Russians aren’t the greatest vacation planners, says Mikhail Ilyin, a priest and tour operator in Pattaya, Thailand. While most Europeans book their holidays a year or two in advance, Russian tourists tend to be more spontaneous.
This is of course a generalization, but trends like these fuel domestic and international travel forecasts. The Russian Federation was in the top 10 countries whose citizens spent the most abroad before the pandemic, according to Statista. Their favorite destinations – including Turkey, Thailand and Cyprus – were no doubt looking forward to an influx of visitors this summer.
As with so many other aspects of life, Russia‘s invasion of Ukraine ended those hopes. Given Russians’ late-booking habits, it will take some time before the impact is felt in places like Pattaya, which has been dubbed “the most Russian city in Southeast Asia.”
We spoke to national tourism boards and those in Russian-dependent tourism sectors to get a clearer idea of the potential impact of the conflict on travel this summer.
Risks for the recovery of tourism in the world
In our globalized vacation world, it is not only the Russian and Ukrainian tourism networks that will be affected.
An unequivocal message from the United Nations World Tourism Organization (UNWTO) warns that “this is a major regional crisis with potentially disastrous implications worldwide. Decisions made in the near future will impact the world order and global governance, and will directly affect the lives of millions of people.
The Russian people also face an uncertain future. And despite the barriers to the west, they did not completely stop traveling. On March 4, 8 days after Russia invaded Ukraine, Thailand welcomed 454 Russian travelers. This is close to the daily average of 650 according to the Tourism Authority of Thailand (TAT).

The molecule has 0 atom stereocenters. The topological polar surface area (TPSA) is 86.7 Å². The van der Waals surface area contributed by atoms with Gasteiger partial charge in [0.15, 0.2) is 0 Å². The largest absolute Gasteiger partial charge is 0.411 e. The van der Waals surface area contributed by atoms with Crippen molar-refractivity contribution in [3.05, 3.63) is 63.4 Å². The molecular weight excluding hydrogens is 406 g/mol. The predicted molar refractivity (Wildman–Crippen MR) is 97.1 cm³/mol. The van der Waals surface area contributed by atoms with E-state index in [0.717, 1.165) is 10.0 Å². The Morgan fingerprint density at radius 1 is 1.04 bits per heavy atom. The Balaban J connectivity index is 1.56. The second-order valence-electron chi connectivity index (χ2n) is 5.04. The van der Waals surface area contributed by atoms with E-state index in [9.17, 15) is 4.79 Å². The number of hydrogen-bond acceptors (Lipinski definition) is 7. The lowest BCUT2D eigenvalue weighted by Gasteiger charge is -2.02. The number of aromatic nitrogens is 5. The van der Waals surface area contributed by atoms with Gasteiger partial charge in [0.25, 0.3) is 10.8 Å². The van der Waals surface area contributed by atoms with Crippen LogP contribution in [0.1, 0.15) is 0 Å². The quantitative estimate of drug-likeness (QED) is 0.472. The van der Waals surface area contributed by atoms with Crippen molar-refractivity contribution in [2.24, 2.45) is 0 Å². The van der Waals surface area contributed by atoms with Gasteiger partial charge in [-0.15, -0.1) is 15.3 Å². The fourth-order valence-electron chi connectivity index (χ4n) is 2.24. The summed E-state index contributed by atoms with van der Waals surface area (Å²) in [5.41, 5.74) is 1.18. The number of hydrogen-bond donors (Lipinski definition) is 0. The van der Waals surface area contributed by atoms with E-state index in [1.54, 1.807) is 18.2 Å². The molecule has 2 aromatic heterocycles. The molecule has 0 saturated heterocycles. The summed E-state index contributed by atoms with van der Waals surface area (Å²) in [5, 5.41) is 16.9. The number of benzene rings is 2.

Why do Russians always travel to Thailand?
Priest Mikhail Ilyin moved from Estonia to Pattaya in the 90s and founded Ilves tours with his Russian wife.
“Pattaya was like a pioneer city for Russian travel,” Ilyin tells us. “For many years, Russia knew nothing about Thailand except Pattaya.” As the beach town has grown – now looking more like a Bangkok neighborhood – Phuket has overtaken it in popularity with more affluent Russian travellers.
There aren’t more budget tourists coming to Pattaya now, he explains, but the wealthiest class of Russians – those “who will never stop travelling” – are still on the move. Surprisingly, the family business is currently selling more five-star hotel stays than ever before. He links the rise to wealthy Russians’ response to the conflict.
“They think ‘we don’t know what will happen tomorrow’,” he said. “They think we’re going to enjoy life today. Maybe there will be a nuclear war or maybe Russia will become a closed country like North Korea. Nobody knows. Let’s travel today.
In his congregation at the Russian Orthodox Church, the tour operator-turned-priest looks after a mix of expats from Russia, Ukraine and other former Soviet republics. They numbered more than 50,000 a decade ago, but have since fallen to around 3,000 in the city, he says. Many business owners have gone home during the Covid crisis; some could afford to go to Turkey or Spain.
Tourism bosses consider ‘worst-case scenario’ in Cyprus
Tourism is a vital economic sector in Cyprus, accounting for approximately 25% of GDP. Russians make up 20% of all international tourists to the country, the second largest market after the UK.
“It’s a big problem,” director general of the Cyprus Hotel Association Philokypros Roussounides told Euronews Travel. The Ministry of Tourism is considering the worst scenario: the total loss of some 800,000 Russian and Ukrainian tourists.
Summer bookings typically peak in late May, with over 80% made through tour operators. Their absence will not be felt in the same way, given another generality on which Ilyin and Roussounides agree: Russians tend to return to the same places.